Presidential candidate Bill de Blasio’s poll numbers remain low—and he’s at risk of not qualifying for the fundraising threshold for the September debate—but on television at least, the mayor’s longshot bid for the presidency is continuing full throttle. Last week de Blasio was on Fox News sparring with Sean Hannity. This week he found a friendlier setting: The Daily Show.
During a 20-minute interview on Wednesday night, Trevor Noah gave the candidate plenty of time to discuss his platform and ideas. But he started things off by lightly teasing de Blasio for… you know, ditching the city. “I feel like you’re on the campaign trail all the time now,” Noah said. “Is that a shift in what you do? You’re the mayor. You’re normally here every single day, doing mayor-mayor things.” You could detect a slight defensive tone in de Blasio’s reply: “I still do a lot of mayor-mayor things. Because it’s a job that’s literally 24-7. You can never, ever stop thinking about it.”
Still, it’s a criticism that follows the mayor, especially in situations such as the major power outage that struck Manhattan while he was busy campaigning in Iowa. The Daily Show host then asked why anyone would subject themselves to the simultaneous scrutiny of being both mayor and presidential candidate: “Are you just a sucker for punishment?”
“There's a place in this world for masochism, there really is,” de Blasio answered, which is the best summation of his presidential campaign we’ve heard yet. (Can this be his new slogan?)
— Marcus J. DiPaola (@marcusdipaola) August 12, 2019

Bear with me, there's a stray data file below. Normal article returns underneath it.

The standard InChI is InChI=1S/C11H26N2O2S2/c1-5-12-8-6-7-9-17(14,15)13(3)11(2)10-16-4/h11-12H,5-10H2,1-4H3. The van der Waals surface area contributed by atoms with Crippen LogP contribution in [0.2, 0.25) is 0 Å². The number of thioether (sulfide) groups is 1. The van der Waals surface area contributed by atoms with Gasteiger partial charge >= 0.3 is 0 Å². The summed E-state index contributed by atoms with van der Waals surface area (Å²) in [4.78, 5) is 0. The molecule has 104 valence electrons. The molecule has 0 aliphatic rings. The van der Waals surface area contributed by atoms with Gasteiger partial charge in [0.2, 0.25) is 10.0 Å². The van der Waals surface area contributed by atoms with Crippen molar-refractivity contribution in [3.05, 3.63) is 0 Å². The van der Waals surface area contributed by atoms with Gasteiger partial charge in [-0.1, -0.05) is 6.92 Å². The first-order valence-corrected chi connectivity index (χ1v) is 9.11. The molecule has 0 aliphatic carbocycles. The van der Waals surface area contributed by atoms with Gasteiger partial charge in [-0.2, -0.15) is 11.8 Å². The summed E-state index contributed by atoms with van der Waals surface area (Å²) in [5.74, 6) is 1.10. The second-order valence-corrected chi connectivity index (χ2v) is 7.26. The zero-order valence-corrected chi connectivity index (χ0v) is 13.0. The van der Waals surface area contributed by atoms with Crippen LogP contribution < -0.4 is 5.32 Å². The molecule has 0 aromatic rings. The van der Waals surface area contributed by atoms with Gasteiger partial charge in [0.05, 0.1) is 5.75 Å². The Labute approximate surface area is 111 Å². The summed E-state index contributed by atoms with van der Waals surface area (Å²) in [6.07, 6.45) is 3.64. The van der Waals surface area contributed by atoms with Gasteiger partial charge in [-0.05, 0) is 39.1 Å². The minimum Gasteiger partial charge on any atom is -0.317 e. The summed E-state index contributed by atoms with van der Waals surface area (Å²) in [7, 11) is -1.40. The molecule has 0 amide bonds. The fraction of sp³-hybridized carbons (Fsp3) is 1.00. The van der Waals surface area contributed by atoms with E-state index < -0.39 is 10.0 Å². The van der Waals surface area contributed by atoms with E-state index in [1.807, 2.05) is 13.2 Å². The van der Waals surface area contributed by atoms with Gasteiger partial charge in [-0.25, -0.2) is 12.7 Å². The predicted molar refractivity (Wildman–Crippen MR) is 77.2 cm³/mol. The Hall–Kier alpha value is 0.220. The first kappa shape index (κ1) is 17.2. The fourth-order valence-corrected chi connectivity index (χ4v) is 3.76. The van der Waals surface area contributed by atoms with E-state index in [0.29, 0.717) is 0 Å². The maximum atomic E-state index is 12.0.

The mayor also boasted heartily about his various mayoral achievements—raising the minimum wage, establishing universal prekindergarten. The most serious portion of the interview arrived when Noah asked him about the lack of justice in the 2014 death of Eric Garner, a topic that was directly raised by hecklers during de Blasio’s recent debate performance. (An administrative judge recently recommended that the NYPD officer who choked Garner be fired; it's been five years since Garner's death.)
De Blasio acknowledged that the situation has been “awful for the Garner family” but defended the police department’s own justice system. “The law says I am not to interfere in that process, and I believe that by not interfering in that process, we will get to an outcome,” the mayor stated. “I believe it will be fair, it will be impartial, and then it will stick. And this extraordinarily painful chapter will be over once and for all.”
Watch the full interview here: